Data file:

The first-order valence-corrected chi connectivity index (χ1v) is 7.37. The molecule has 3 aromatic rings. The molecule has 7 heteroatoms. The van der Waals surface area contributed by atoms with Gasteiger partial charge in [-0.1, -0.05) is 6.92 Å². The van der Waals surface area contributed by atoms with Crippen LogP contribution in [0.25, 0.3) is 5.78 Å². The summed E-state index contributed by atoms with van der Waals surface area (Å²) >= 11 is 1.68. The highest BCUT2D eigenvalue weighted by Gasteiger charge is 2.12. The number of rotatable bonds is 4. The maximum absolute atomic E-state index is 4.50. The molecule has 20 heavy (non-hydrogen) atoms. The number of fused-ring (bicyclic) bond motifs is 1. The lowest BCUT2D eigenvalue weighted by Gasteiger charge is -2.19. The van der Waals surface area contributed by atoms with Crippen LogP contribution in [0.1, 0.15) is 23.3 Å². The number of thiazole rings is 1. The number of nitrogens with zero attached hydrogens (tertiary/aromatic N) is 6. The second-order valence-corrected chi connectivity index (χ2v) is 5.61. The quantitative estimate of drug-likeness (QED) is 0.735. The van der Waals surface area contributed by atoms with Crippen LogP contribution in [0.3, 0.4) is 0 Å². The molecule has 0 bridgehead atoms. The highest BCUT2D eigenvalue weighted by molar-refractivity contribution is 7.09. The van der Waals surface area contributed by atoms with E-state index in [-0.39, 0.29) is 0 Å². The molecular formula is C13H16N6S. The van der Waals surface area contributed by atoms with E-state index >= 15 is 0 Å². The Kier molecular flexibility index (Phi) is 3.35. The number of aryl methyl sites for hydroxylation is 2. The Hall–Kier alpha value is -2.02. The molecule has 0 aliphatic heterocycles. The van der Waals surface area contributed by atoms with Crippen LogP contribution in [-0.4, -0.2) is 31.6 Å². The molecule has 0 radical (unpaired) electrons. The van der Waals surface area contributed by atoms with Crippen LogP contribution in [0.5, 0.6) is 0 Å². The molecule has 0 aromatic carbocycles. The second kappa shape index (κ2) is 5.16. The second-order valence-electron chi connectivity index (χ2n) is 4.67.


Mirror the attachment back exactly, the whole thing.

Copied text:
The first-order valence-corrected chi connectivity index (χ1v) is 7.37. The molecule has 3 aromatic rings. The molecule has 7 heteroatoms. The van der Waals surface area contributed by atoms with Gasteiger partial charge in [-0.1, -0.05) is 6.92 Å². The van der Waals surface area contributed by atoms with Crippen LogP contribution in [0.25, 0.3) is 5.78 Å². The summed E-state index contributed by atoms with van der Waals surface area (Å²) >= 11 is 1.68. The highest BCUT2D eigenvalue weighted by Gasteiger charge is 2.12. The number of rotatable bonds is 4. The maximum absolute atomic E-state index is 4.50. The molecule has 20 heavy (non-hydrogen) atoms. The number of fused-ring (bicyclic) bond motifs is 1. The lowest BCUT2D eigenvalue weighted by Gasteiger charge is -2.19. The van der Waals surface area contributed by atoms with Crippen LogP contribution in [0.1, 0.15) is 23.3 Å². The number of thiazole rings is 1. The number of nitrogens with zero attached hydrogens (tertiary/aromatic N) is 6. The second-order valence-corrected chi connectivity index (χ2v) is 5.61. The quantitative estimate of drug-likeness (QED) is 0.735. The van der Waals surface area contributed by atoms with Crippen LogP contribution in [0.3, 0.4) is 0 Å². The molecule has 0 bridgehead atoms. The highest BCUT2D eigenvalue weighted by molar-refractivity contribution is 7.09. The van der Waals surface area contributed by atoms with E-state index in [-0.39, 0.29) is 0 Å². The molecular formula is C13H16N6S. The van der Waals surface area contributed by atoms with E-state index >= 15 is 0 Å². The Kier molecular flexibility index (Phi) is 3.35. The number of aryl methyl sites for hydroxylation is 2. The Hall–Kier alpha value is -2.02. The molecule has 0 aliphatic heterocycles. The van der Waals surface area contributed by atoms with Crippen LogP contribution in [-0.4, -0.2) is 31.6 Å². The molecule has 0 radical (unpaired) electrons. The van der Waals surface area contributed by atoms with Crippen LogP contribution in [0.5, 0.6) is 0 Å². The molecule has 0 aromatic carbocycles. The second kappa shape index (κ2) is 5.16. The second-order valence-electron chi connectivity index (χ2n) is 4.67.